If you use WASH as a noun, rather than a verb, you gotta be working in the humanitarian field. WASH stands for “WAter, Sanitation and Hygiene”, one of the key sectors in the field of aid and development.
As with any nonprofit area, advocacy, information dissemination and project discussions are key to the WASH sector, so it was to no surprise I recently came across a whole bunch of WASH-related blogs (see bottom).
Now, it’s not the first time I stumble upon a series of interconnected blogs around a common theme. Often these blog projects start with a lot of enthusiasm, migrating into a general frustration about the amount of time it takes to update all of them.
They often end up in the waste bin labelled “Abandoned Blogs”. Not so with the WASH blogs-“family”, which have been updated regularly since the past three years.
That stirred my interest, and I took the opportunity to have a chat with the man behind the WASH blog initiative: Cor Dietvorst, the editor of Source Weekly at the IRC (International Water and Sanitation Centre).
Blogtips: Cor, a social media professional, it seems?
Cor: (laughs) Well, I am an information specialist at IRC in Holland, where I have worked for over 25 years. I originally studied chemical engineering but my interest soon shifted via information management to providing news services.
At IRC I am also a member of the South Asia regional team and the Transparency and Accountability thematic group, with a special interest in the “right to information”. Recently I also facilitated a workshop on social media and web writing in Nepal.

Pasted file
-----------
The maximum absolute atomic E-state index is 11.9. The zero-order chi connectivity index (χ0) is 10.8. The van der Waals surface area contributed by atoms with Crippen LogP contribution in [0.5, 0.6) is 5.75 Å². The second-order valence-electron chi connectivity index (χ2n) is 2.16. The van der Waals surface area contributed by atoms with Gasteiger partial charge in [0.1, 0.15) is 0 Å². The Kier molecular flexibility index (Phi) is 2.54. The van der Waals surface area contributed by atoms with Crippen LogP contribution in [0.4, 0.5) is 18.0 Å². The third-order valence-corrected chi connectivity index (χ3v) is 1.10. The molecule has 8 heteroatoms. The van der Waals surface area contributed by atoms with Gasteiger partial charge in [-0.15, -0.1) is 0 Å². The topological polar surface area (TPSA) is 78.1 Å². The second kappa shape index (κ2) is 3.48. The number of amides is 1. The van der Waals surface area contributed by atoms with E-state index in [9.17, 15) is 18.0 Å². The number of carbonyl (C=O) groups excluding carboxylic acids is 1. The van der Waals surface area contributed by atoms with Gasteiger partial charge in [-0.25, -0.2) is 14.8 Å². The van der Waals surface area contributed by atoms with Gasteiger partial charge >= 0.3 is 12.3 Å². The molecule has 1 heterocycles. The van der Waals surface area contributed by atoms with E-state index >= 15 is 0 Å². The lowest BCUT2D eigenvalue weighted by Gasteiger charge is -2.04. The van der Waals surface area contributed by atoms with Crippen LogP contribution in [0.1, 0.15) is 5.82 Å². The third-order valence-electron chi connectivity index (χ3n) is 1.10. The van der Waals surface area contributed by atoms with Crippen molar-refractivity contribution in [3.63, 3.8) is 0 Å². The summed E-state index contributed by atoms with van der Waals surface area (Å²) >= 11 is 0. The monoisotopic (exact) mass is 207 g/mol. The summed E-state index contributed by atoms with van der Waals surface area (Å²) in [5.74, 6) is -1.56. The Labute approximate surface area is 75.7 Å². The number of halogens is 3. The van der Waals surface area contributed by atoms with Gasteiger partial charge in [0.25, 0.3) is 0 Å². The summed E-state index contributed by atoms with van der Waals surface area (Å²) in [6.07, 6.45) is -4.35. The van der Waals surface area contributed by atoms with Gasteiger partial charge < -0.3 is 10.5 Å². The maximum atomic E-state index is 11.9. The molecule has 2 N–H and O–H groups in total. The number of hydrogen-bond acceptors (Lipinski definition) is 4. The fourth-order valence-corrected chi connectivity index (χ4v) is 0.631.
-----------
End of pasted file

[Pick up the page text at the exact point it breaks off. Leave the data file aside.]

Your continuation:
Blogtips: “IRC” – Not the International Refugee Committee, as I know it, but International Water and Sanitation Centre… What is the IRC?
Cor: We are an independent knowledge centre dedicated to the field of water supply, sanitation, hygiene and integrated water resources management. We focus on improving livelihoods for the poorest since 1968.
IRC has three main programmes: a core programme funded by Dutch development aid focusing on innovation and information services, and two large multi-country research/learning programmes funded by the Gates Foundation – WASHCost on life-cycle costs and Triples-S on sustainable water services.
We have over 60 staff mostly based in The Hague, and probably about the same number contracted in-country for programmes and projects. Our focus countries are Ghana, Burkina Faso, Uganda, Mozambique, Ethiopia, and Honduras
Blogtips: Where does social media fit within the work you do?
Cor: We work with a wide network of partners, so blogs are an easy way to keep everyone involved, and to dispatch information.
The more so as one of the key purposes of our organisation is to ensure water hygiene and sanitation services are not only delivered, but also maintained with the necessary skills. Thus training and capacity building is a key element for our long-term sustainability strategy. And once again, blogs are an easy way to assemble this information, stimulate discussions, and disseminate the information we collect. Better than a dusty library in The Hague! (laughs).